Plant Wise campaign aims to save waterways

Plant Wise campaign aims to save waterways

Launched by Natural Environment Minister Huw Irranca-Davies in collaboration with the celebrated gardener, Charlie Dimmock, the campaign seeks to raise awareness of the devastation that ‘water invaders’ can cause to the waterways system and wildlife. It also aims to show insight into how gardeners can inadvertently exacerbate the problem by composting plants improperly, introducing species to the wild or disposing pond water incorrectly. 

Be Plant Wise, supported by Defra and the Scottish government, highlights the five ‘worst offenders’ that can harm and even destroy the wildlife and waterways. Fast-growing floating pennywort, New Zealand pigmyweed, water-primrose, parrot’s feather and water fern – all of which can be found  in anyone’s garden pond – are creating significant problems in the wild as they expand rapidly, strangle waterways and destroy the ecosystem.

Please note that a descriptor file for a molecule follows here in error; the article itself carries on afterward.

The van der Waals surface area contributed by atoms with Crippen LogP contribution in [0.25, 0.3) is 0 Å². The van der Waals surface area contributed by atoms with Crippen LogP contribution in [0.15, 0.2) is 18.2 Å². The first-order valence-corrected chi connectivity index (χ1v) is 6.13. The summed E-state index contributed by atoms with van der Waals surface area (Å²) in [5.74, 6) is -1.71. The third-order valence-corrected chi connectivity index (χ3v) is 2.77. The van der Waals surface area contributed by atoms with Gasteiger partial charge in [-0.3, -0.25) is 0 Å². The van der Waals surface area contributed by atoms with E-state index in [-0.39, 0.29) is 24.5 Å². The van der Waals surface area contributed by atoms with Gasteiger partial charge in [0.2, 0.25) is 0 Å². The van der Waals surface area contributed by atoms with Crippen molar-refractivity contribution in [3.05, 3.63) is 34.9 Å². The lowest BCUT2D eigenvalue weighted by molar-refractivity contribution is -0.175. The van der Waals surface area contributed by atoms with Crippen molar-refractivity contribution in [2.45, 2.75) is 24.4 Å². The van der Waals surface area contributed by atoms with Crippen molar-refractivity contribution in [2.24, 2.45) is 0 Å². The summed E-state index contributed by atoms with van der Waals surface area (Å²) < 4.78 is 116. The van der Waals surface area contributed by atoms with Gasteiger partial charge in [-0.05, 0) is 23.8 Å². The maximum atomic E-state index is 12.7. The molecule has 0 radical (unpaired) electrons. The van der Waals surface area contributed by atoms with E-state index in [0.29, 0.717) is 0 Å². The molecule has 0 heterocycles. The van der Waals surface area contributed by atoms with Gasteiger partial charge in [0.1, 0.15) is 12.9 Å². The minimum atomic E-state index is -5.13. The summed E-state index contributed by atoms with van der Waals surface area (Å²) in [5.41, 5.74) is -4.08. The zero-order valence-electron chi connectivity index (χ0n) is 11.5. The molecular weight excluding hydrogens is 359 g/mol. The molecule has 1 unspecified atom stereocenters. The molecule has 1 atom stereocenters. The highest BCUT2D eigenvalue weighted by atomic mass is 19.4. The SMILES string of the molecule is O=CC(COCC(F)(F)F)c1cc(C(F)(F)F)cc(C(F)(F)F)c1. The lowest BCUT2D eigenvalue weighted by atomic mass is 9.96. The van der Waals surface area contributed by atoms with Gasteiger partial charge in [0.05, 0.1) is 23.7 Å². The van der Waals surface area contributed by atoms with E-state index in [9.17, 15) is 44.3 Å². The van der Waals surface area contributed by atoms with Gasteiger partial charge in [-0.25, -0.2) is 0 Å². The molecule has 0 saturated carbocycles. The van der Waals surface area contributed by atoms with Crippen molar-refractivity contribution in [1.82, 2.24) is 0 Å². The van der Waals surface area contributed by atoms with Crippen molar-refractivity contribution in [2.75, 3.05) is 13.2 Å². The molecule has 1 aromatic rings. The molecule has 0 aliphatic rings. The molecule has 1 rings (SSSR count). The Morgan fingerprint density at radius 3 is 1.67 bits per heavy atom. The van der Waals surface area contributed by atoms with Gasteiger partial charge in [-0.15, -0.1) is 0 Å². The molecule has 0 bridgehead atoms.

Floating pennywort, for example, can grow at a rate of 20cm a day and water primrose can double in size every 15-20 days. Many of these these plants form dense mats which look like dry land and pose an additional danger of drowning to people and livestock.

Minister Irranca-Davies said: “Gardeners can do their bit to help stop the spread by knowing what they grow in their ponds and disposing of unwanted plants with the utmost care. This is vital to halt the spread and prevent our waterways from getting overrun.”

For more information in England, click here.

For more information in Scotland, click here.

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